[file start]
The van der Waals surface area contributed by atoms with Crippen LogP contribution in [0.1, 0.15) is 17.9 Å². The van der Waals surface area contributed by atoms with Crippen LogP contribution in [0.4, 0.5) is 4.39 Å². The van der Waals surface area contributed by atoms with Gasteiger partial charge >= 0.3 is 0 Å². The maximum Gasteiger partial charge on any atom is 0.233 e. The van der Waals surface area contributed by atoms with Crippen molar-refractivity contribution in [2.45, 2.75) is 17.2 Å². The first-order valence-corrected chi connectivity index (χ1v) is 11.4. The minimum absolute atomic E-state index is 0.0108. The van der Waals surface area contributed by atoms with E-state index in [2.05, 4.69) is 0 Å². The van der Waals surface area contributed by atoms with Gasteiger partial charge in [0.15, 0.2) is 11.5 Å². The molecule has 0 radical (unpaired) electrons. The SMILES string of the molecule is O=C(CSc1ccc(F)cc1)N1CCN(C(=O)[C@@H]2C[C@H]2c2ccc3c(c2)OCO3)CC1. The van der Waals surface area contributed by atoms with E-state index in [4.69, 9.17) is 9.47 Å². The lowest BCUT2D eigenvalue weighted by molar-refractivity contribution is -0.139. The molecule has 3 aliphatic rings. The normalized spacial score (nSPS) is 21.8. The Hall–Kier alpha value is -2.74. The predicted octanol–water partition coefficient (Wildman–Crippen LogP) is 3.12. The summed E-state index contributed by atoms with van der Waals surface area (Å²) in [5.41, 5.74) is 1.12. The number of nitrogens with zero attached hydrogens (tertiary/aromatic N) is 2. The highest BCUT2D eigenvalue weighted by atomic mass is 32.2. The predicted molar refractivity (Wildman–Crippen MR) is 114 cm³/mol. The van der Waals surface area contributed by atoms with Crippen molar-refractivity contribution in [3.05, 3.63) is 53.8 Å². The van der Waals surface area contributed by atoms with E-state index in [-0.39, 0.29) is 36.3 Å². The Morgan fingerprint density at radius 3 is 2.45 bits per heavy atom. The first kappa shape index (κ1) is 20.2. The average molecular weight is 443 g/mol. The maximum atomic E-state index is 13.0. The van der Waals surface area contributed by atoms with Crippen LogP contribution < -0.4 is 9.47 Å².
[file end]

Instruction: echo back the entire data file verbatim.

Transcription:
The van der Waals surface area contributed by atoms with Crippen LogP contribution in [0.1, 0.15) is 17.9 Å². The van der Waals surface area contributed by atoms with Crippen LogP contribution in [0.4, 0.5) is 4.39 Å². The van der Waals surface area contributed by atoms with Gasteiger partial charge >= 0.3 is 0 Å². The maximum Gasteiger partial charge on any atom is 0.233 e. The van der Waals surface area contributed by atoms with Crippen molar-refractivity contribution in [2.45, 2.75) is 17.2 Å². The first-order valence-corrected chi connectivity index (χ1v) is 11.4. The minimum absolute atomic E-state index is 0.0108. The van der Waals surface area contributed by atoms with E-state index in [2.05, 4.69) is 0 Å². The van der Waals surface area contributed by atoms with Gasteiger partial charge in [0.15, 0.2) is 11.5 Å². The molecule has 0 radical (unpaired) electrons. The SMILES string of the molecule is O=C(CSc1ccc(F)cc1)N1CCN(C(=O)[C@@H]2C[C@H]2c2ccc3c(c2)OCO3)CC1. The van der Waals surface area contributed by atoms with E-state index in [4.69, 9.17) is 9.47 Å². The lowest BCUT2D eigenvalue weighted by molar-refractivity contribution is -0.139. The molecule has 3 aliphatic rings. The normalized spacial score (nSPS) is 21.8. The Hall–Kier alpha value is -2.74. The predicted octanol–water partition coefficient (Wildman–Crippen LogP) is 3.12. The summed E-state index contributed by atoms with van der Waals surface area (Å²) in [5.41, 5.74) is 1.12. The number of nitrogens with zero attached hydrogens (tertiary/aromatic N) is 2. The highest BCUT2D eigenvalue weighted by atomic mass is 32.2. The predicted molar refractivity (Wildman–Crippen MR) is 114 cm³/mol. The van der Waals surface area contributed by atoms with Crippen molar-refractivity contribution in [3.05, 3.63) is 53.8 Å². The van der Waals surface area contributed by atoms with E-state index in [-0.39, 0.29) is 36.3 Å². The Morgan fingerprint density at radius 3 is 2.45 bits per heavy atom. The first kappa shape index (κ1) is 20.2. The average molecular weight is 443 g/mol. The maximum atomic E-state index is 13.0. The van der Waals surface area contributed by atoms with Crippen LogP contribution < -0.4 is 9.47 Å².